Repairs to close 2 lanes of I-695

Work to be done tonight on bridge hit by truck Tuesday

June 12, 1999|By Lynn Anderson | Lynn Anderson,SUN STAFF

Two lanes of the Baltimore Beltway in Arbutus will be closed late tonight so that crews can repair and straighten one of the bridges smacked by a truck and its oversized load in the freak accident that crushed three cars on the road this week.

The repair work on the I-695 bridge at Westland Boulevard is to last from 8 p.m. today until 10 a.m. Sunday.

The bridge was inspected shortly after the collision and deemed safe, but structural engineers found that one of 10 beams on the span was bent and out of alignment. Crews will use blowtorches to heat the beam so that it can be straightened.

Inner-loop traffic will be restricted to two lanes between U.S. 1 and the Westland Boulevard bridge, said State Highway Administration spokeswoman Valerie Burnette Edgar.

Electronic signs will warn motorists of the lane closings, she said.

Tuesday's accident caused a pedestrian walkway to fall onto the Beltway, striking the vehicles. Officials determined that a poorly loaded 20-ton excavator hit the walkway first and then the bridge.

The driver of the truck, Paul McIntosh of Brussels, Ontario, was questioned by authorities and released. No charges have been filed. Police theorize that McIntosh might have been fatigued after too much time on the road. His log book, which lists hours of travel and rest, might have been doctored, police say.

The accident, which snarled rush-hour traffic for hours, killed motorist Robert Norman Taylor of Northwest Baltimore. His companion and two other women were injured.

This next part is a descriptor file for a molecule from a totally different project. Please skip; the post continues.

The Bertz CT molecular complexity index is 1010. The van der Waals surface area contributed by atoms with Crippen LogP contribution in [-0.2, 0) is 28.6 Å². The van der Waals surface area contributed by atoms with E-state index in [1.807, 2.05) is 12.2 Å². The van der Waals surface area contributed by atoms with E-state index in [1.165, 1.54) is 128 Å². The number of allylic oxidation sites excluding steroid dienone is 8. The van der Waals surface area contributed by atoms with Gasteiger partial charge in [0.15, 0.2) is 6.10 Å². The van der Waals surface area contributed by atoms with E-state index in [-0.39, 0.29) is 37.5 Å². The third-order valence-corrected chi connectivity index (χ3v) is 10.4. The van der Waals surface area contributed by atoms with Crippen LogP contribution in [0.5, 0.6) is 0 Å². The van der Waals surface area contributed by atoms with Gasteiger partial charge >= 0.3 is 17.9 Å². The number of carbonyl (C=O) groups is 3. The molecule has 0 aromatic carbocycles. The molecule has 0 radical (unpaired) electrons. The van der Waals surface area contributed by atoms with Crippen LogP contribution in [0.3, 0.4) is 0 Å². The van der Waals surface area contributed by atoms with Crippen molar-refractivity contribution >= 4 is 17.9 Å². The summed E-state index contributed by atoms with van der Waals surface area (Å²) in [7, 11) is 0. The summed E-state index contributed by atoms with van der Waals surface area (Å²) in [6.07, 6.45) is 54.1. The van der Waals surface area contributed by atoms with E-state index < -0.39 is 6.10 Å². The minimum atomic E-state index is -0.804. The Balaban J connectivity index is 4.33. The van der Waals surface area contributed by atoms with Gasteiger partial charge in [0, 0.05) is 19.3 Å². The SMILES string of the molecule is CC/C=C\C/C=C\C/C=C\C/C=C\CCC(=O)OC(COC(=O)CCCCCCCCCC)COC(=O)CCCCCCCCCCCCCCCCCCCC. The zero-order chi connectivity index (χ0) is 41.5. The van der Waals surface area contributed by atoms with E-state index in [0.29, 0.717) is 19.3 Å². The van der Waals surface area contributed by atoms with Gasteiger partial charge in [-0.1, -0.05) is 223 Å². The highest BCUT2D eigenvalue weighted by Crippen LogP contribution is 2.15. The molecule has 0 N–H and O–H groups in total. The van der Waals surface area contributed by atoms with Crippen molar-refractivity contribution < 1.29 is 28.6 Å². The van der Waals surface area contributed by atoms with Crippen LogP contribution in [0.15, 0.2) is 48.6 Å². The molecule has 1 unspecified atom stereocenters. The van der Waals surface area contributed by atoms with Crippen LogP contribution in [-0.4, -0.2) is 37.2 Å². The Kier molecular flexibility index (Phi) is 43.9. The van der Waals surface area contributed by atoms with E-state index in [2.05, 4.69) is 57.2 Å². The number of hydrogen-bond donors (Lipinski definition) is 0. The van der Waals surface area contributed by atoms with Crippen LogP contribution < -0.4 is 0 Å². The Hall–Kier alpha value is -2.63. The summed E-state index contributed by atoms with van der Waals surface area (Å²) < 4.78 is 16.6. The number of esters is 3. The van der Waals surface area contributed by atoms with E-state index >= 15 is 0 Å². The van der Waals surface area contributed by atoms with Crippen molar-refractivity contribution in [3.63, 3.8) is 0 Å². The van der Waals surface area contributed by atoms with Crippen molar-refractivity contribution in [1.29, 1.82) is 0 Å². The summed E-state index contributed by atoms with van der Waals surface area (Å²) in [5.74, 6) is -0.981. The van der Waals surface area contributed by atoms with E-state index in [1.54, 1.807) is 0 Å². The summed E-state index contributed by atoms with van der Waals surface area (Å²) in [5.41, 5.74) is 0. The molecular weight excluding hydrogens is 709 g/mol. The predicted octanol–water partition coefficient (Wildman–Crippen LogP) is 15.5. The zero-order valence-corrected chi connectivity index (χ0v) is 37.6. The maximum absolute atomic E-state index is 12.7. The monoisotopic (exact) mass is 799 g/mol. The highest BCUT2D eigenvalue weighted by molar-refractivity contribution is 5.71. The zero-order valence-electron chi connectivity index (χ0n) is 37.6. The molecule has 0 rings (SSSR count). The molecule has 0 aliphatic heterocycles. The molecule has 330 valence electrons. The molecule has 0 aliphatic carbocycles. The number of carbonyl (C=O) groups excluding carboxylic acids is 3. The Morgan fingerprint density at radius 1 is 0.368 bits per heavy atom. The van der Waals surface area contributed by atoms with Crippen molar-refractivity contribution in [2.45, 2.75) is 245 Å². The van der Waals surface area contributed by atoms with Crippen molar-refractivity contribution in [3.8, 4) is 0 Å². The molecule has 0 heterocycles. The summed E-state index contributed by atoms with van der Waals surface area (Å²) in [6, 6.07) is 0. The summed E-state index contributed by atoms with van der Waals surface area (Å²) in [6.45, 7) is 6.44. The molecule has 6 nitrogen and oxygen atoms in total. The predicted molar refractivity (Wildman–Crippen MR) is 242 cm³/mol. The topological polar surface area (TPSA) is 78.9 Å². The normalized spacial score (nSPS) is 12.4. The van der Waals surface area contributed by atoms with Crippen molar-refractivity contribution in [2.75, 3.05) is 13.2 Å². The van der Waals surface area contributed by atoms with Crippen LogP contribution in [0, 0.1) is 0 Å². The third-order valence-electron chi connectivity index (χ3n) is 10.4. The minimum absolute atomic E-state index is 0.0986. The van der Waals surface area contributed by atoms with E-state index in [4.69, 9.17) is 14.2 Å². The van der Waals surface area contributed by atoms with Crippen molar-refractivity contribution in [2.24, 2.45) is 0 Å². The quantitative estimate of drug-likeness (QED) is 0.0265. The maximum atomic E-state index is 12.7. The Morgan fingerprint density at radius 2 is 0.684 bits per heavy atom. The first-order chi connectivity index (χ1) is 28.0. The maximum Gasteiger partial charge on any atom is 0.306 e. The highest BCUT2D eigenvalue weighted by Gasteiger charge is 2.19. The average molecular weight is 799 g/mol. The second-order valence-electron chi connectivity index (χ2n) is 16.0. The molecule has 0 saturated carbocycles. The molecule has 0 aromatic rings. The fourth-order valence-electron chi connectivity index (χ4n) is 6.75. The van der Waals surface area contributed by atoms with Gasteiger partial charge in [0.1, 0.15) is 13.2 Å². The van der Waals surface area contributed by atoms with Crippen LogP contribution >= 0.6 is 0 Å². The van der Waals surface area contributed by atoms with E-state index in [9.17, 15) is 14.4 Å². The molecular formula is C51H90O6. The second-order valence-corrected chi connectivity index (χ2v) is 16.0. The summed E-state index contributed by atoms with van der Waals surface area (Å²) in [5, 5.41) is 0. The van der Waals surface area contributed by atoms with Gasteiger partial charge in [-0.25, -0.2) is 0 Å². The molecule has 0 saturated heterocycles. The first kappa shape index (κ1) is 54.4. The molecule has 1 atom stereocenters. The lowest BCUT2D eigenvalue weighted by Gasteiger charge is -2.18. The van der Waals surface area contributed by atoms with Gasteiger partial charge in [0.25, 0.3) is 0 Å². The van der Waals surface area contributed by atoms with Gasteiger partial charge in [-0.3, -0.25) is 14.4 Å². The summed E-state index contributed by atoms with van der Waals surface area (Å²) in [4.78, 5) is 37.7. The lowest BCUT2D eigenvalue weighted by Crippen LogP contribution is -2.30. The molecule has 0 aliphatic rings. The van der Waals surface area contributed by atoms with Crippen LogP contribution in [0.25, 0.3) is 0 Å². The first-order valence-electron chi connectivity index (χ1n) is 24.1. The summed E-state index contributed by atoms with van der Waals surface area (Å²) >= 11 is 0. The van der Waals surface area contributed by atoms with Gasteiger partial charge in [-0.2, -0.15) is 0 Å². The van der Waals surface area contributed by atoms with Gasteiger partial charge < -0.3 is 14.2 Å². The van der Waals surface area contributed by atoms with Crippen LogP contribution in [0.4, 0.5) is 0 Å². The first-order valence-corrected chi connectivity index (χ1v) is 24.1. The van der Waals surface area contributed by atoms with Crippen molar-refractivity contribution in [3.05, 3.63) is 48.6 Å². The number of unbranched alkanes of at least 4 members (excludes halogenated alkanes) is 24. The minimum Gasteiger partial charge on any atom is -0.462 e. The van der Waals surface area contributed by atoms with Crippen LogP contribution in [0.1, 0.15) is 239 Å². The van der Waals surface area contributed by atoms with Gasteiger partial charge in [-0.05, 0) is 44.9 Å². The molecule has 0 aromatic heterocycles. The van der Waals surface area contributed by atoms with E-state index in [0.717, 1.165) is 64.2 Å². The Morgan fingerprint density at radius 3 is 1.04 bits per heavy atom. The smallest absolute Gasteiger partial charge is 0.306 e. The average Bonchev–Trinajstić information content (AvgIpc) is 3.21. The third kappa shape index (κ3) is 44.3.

The women remained hospitalized yesterday at Maryland Shock Trauma Center. Regina Lee Brehon, who lived with Taylor, was reported in serious but stable condition. Elizabeth Freeman was in critical but stable condition, and Henri Patrice McQueen Williams was in fair condition.

After three days of investigation, officials with the National Transportation Safety Board and the Maryland State Police have released McIntosh's truck trailer and the excavator but maintain control of the truck cab.

Attention on shocks

Experts are examining the shocks on the truck to determine why they were disconnected, said NTSB spokesman Terry Williams. It is not known whether the shocks were not working properly or whether they broke on impact with the bridges.

Faulty shocks could have contributed to a shift in the load, causing the arm of the excavator to move upward, officials said.

The truck, trailer and earth-moving equipment are parked at Sullivan's Garage on Golden Ring Road in eastern Baltimore County. The garage's owner, Wayne Sullivan, said he expects the vehicles to be retrieved Tuesday.

Sullivan said minor repairs to the truck's fenders should be completed by then.

He said the excavator will be loaded onto another truck and driven to its destination in Ontario. The truck involved in the accident also will be driven to Canada, he said.

Sullivan, whose garage serves as an impound lot for the Maryland State Police and Baltimore County police, said he had not inspected the vehicle or talked to the driver or the company's owner.

"They aren't talking to anybody but police and their lawyers," Sullivan said.

Brian Goodman, a local attorney hired by McIntosh's employer, TTK of London, Ontario, said the company's owner had hired a second attorney to handle any criminal charges.

He declined to comment further.

Lighting up the night

Activity at the Westland Boulevard bridge could light up the night sky.

Workers will use large blowtorches to heat up the bridge's outside steel beam, one of 10 that support it, said Edgar. Once heated, the steel will be malleable, and workers will use large prongs and hammers to reshape and align the beam.

"If the beam was deemed irreparable, we would just pull it out," Edgar said. During their inspection Tuesday, SHA engineers determined that the span could be repaired, she said.

Workers will also replace three steel cross braces, Edgar said.

Pub Date: 6/12/99

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